For richer, for poorer – the practicalities of separation in a recession

As the financial nightmare of recession continues to loom large, many unhappy, cash-strapped couples have postponed their divorce due to lack of funds. But as the frustrations for husbands and wives of living in limbo become unsustainable, we, among many family lawyers are seeing an upsurge in people who can no longer wait to separate.

For too many middle income families though, the prospect of a clean-break divorce is simply unachievable, and couples, and their lawyers, are being forced to be ever more innovative to achieve a settlement.

A toxic mix of increasing prices, redundancies, threats to job security, tougher lending criteria by mortgage lenders and adult children continuing to live at home well into their early twenties, have conspired to lead to a change in middle-income divorce settlement solutions. For many, that settlement often includes keeping some sort of financial relationship between the separating couple.

Among such arrangements are orders for sale of the former matrimonial home, where the sale is postponed until the youngest child reaches 18 or finishes full time education or training . 

Traditionally, like most family lawyers, we have tried to avoid these sorts of orders because of the inherent difficulties they can cause. Very often the upshot is that the wife is forced to sell the family home – or raise capital to buy out her former husband’s interest – at a time in her life when she may struggle to get mortgage finance.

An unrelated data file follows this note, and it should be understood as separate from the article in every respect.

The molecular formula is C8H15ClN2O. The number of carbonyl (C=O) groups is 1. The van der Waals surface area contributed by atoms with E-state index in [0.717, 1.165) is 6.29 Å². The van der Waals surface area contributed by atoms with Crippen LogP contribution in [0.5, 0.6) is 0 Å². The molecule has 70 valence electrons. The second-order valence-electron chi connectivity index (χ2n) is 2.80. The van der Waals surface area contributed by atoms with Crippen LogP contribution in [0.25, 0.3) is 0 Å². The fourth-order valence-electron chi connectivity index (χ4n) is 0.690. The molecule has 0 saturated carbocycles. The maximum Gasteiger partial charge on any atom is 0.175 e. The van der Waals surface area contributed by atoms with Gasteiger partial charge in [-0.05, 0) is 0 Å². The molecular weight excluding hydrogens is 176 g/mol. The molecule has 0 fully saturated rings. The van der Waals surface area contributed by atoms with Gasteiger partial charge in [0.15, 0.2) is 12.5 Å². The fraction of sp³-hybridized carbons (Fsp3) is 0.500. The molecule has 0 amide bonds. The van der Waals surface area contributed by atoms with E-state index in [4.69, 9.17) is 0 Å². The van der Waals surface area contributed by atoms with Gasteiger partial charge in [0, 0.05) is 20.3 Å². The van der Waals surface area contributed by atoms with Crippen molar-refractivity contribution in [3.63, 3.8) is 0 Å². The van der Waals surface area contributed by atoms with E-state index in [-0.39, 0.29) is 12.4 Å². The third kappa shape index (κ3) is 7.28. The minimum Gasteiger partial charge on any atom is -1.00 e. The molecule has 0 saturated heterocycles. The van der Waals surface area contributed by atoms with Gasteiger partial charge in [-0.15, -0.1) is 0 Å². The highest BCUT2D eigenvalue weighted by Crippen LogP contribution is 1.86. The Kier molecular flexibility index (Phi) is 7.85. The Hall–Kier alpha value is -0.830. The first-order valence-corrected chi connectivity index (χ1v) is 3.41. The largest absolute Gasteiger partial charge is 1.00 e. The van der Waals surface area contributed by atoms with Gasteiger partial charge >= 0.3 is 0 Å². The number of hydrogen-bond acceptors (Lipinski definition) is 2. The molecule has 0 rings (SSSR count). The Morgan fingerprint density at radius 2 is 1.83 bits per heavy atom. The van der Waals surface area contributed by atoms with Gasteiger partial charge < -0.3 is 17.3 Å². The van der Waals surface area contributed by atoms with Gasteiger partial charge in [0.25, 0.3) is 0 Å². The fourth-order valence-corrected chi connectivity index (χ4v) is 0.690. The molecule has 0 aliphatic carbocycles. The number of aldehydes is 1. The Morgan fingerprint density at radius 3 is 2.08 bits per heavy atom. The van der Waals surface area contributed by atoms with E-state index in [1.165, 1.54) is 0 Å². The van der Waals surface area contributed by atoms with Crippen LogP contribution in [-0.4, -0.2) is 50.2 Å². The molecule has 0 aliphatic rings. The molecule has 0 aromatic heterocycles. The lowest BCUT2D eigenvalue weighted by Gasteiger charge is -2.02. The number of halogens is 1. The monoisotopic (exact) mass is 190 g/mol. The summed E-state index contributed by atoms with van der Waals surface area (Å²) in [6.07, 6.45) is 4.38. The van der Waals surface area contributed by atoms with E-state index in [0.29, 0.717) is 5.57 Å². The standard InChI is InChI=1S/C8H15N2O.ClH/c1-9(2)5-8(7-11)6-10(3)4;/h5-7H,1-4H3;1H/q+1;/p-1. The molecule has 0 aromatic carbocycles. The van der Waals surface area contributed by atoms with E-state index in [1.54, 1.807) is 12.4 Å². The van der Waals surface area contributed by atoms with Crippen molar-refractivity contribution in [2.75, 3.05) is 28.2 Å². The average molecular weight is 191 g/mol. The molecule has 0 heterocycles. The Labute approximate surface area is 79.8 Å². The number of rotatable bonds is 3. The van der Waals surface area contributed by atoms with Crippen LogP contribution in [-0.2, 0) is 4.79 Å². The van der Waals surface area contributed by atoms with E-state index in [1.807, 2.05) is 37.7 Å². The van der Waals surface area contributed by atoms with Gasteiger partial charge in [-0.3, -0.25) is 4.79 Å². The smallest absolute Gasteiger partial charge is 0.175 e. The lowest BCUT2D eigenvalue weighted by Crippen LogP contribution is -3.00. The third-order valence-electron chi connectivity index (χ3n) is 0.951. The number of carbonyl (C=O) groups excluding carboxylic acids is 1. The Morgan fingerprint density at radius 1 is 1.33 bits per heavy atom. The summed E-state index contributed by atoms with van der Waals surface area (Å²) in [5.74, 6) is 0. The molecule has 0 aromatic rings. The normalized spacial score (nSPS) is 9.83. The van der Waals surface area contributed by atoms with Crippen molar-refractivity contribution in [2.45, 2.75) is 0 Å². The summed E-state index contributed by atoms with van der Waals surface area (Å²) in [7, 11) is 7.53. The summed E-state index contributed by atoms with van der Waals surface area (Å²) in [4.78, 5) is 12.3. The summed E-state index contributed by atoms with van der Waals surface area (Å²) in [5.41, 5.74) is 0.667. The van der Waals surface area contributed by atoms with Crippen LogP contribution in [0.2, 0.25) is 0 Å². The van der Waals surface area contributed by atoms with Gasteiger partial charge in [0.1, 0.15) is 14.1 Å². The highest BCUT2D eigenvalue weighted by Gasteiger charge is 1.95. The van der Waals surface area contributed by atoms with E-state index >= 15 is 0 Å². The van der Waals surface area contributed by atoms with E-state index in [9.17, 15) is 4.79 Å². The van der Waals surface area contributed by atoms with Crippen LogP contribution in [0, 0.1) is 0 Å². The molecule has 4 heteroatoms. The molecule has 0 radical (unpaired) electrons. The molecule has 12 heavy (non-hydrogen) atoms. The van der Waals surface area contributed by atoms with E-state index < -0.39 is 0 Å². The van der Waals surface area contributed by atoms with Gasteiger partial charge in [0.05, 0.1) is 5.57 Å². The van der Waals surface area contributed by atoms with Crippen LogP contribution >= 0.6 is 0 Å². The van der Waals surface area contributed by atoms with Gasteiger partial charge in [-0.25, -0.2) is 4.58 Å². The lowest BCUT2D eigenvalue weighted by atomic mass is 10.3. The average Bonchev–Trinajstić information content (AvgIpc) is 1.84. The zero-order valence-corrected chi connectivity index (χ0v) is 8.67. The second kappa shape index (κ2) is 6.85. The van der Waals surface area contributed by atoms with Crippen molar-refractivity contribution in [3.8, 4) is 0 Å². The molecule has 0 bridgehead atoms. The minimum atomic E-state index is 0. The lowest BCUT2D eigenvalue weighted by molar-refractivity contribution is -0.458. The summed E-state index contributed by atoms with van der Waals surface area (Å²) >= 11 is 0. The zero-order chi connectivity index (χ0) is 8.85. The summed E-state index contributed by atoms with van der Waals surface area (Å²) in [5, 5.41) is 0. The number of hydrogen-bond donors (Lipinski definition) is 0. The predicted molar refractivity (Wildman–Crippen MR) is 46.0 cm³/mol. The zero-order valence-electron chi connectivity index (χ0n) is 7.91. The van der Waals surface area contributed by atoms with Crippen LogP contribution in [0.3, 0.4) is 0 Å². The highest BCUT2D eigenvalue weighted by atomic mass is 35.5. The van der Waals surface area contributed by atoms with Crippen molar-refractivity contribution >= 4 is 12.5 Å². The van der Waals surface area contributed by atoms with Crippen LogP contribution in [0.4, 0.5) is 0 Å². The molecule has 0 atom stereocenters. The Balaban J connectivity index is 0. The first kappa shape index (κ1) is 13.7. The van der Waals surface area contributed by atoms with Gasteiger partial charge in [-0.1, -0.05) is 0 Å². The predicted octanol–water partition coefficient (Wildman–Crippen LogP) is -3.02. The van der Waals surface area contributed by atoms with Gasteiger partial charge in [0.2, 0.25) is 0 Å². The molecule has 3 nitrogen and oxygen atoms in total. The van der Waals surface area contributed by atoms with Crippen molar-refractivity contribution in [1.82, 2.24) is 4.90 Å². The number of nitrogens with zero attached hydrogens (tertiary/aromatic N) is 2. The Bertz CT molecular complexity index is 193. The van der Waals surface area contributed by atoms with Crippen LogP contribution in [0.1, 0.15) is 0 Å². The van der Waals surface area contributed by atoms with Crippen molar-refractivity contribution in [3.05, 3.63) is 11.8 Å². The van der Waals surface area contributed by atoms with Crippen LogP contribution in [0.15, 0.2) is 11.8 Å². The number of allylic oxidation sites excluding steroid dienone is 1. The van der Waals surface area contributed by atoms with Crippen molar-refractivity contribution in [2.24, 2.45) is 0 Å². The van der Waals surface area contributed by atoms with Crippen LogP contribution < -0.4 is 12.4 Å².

We know that divorce can be a financial minefield as well as a traumatic experience. So at Jones Myers we take time to discuss all your options and to create a route map towards a resolution that will minimise the financial and emotional cost to you and avoid financial arrangements that create further pain and disruption, now and in the future.

A highly experienced family law team, we pride ourselves on talking through the issues with clients and giving sound advice that is right for each individual and family, whatever your circumstances.

The collaborative approach, which we’re proud to have been one of the pioneers of here in Leeds, can provide a more civilised and less costly solution for many couples. Collaborative Family Law aims to reach a settlement amicably, and without going to court. It is also often a far speedier way to separate – which can be a huge benefit for couples trapped in the limbo of enforced co-habitation.

Alternatively, we have an enviable reputation for our non-confrontational approach and negotiating solutions to emotionally complex problems.

For more information, or to share your thoughts, contact us here.

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